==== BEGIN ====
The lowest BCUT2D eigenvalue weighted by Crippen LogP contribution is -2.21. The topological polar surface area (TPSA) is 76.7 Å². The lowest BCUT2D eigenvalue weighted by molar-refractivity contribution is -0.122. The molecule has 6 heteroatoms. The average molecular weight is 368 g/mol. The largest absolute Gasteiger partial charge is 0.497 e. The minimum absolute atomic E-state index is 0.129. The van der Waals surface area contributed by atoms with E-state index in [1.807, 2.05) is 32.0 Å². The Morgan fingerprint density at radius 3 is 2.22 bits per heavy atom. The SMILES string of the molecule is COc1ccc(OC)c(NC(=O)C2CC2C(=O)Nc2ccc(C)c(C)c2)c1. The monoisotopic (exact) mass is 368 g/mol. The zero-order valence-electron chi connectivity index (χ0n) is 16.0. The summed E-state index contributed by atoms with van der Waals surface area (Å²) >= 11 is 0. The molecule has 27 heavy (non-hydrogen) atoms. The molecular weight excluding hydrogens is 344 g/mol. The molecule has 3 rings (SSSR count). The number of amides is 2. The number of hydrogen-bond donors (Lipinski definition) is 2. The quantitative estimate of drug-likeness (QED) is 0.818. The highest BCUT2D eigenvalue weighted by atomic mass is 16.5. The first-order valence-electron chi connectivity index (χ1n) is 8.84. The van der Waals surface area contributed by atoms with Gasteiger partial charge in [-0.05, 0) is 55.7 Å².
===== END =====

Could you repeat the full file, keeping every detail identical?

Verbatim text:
The lowest BCUT2D eigenvalue weighted by Crippen LogP contribution is -2.21. The topological polar surface area (TPSA) is 76.7 Å². The lowest BCUT2D eigenvalue weighted by molar-refractivity contribution is -0.122. The molecule has 6 heteroatoms. The average molecular weight is 368 g/mol. The largest absolute Gasteiger partial charge is 0.497 e. The minimum absolute atomic E-state index is 0.129. The van der Waals surface area contributed by atoms with E-state index in [1.807, 2.05) is 32.0 Å². The Morgan fingerprint density at radius 3 is 2.22 bits per heavy atom. The SMILES string of the molecule is COc1ccc(OC)c(NC(=O)C2CC2C(=O)Nc2ccc(C)c(C)c2)c1. The monoisotopic (exact) mass is 368 g/mol. The zero-order valence-electron chi connectivity index (χ0n) is 16.0. The summed E-state index contributed by atoms with van der Waals surface area (Å²) >= 11 is 0. The molecule has 27 heavy (non-hydrogen) atoms. The molecular weight excluding hydrogens is 344 g/mol. The molecule has 3 rings (SSSR count). The number of amides is 2. The number of hydrogen-bond donors (Lipinski definition) is 2. The quantitative estimate of drug-likeness (QED) is 0.818. The highest BCUT2D eigenvalue weighted by atomic mass is 16.5. The first-order valence-electron chi connectivity index (χ1n) is 8.84. The van der Waals surface area contributed by atoms with Gasteiger partial charge in [-0.05, 0) is 55.7 Å².